Anxiety and depression as a result of Covid-related events have pushed many people – especially seniors – into as yet undiagnosed mental health conditions. Seniors especially have been cut off from customary sources of mental stimulation and relationships. They are often the simple things like visiting grandchildren or shopping or normal senior social activities around which their lives are structured. Such social isolaton creates a huge void in their normal life routines that can lead to serious depression.
The commitment to protecting our seniors from the impacts of Covid-19 should not allow us to overlook the impact of depression.
Physiologically, the brain changes that cause depression are more common as people age. If depression is not addressed for more than a month or two, the risk of other serious health problems can result. They include the obvious loneliness and isolotion, of course, but can lead to poor health due to inactivity, pain and sensory loss.
Further, studies have shown that depression doubles the impact of coronary heart disease. Conversely, heart disease increases the risk of depression. A vicious circle.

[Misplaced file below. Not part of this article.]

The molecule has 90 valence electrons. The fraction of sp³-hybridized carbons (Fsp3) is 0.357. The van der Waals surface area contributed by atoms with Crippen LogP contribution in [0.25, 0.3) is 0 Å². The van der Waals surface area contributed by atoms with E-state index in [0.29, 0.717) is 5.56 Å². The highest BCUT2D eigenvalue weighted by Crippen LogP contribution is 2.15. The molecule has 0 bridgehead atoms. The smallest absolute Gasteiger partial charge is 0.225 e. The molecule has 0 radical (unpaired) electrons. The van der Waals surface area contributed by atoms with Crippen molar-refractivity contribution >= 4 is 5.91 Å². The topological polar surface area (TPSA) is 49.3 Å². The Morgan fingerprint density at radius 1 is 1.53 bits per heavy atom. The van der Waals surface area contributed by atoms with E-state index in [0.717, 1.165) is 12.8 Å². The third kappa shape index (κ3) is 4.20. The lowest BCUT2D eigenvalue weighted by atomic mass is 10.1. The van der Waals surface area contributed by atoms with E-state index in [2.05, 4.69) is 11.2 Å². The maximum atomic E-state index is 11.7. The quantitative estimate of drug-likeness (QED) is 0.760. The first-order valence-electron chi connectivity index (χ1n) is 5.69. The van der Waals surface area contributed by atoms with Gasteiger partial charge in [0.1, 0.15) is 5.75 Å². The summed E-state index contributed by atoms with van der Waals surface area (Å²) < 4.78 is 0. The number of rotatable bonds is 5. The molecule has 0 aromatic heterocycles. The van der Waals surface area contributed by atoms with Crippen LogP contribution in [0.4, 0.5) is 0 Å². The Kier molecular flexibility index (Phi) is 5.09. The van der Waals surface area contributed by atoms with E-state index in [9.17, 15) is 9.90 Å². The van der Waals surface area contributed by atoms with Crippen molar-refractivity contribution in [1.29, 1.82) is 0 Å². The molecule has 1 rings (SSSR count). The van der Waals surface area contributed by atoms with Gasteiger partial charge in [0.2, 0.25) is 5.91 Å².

Similarly, dementia and depresssion tend to be linked. Inflammation of the brain tissue that occurs when a person is depressed has the possibility of triggering dementia.
What does Depression “look” like?
Some of the manifestations of depression are easily recognizable while others are more subtle. Use this checklist to see if you find evidence of depression in an older loved one.
- Do you observe persistent feelings of hopelessness or sadness?
- Does the person in your care seem to have more difficulty concentrating?
- Does your loved one convey a sense of worthlessness?
- Do you notice a loss of energy with slower than usual movements or indication of fatigue?
- Do you notice a loss of interest in activities that he or she once enjoyed?
- Does he or she seem to have less of an appetite?
- Is he or she more irritable or restless or express greater anxiety than before
Even though seniors experience depression more often than younger people, they are less likely to share that information with family or medical professionals – that is if they even recognize it themselves. As a caregiver, if you notice the symptoms described above, try to engage the senior in a conversation about it. Depression is treatable and consultation with medical professionals is an important follow-on step. With Covid as a backdrop, it is wise to be even more aware.
In-home care can also be a positive step. Family members cannot always be present as frequently as necessary. Professional in-home care is often a good middle-ground for making sure the senior is mentally stimulated and actively engaged with other human beings at this time of greater stress.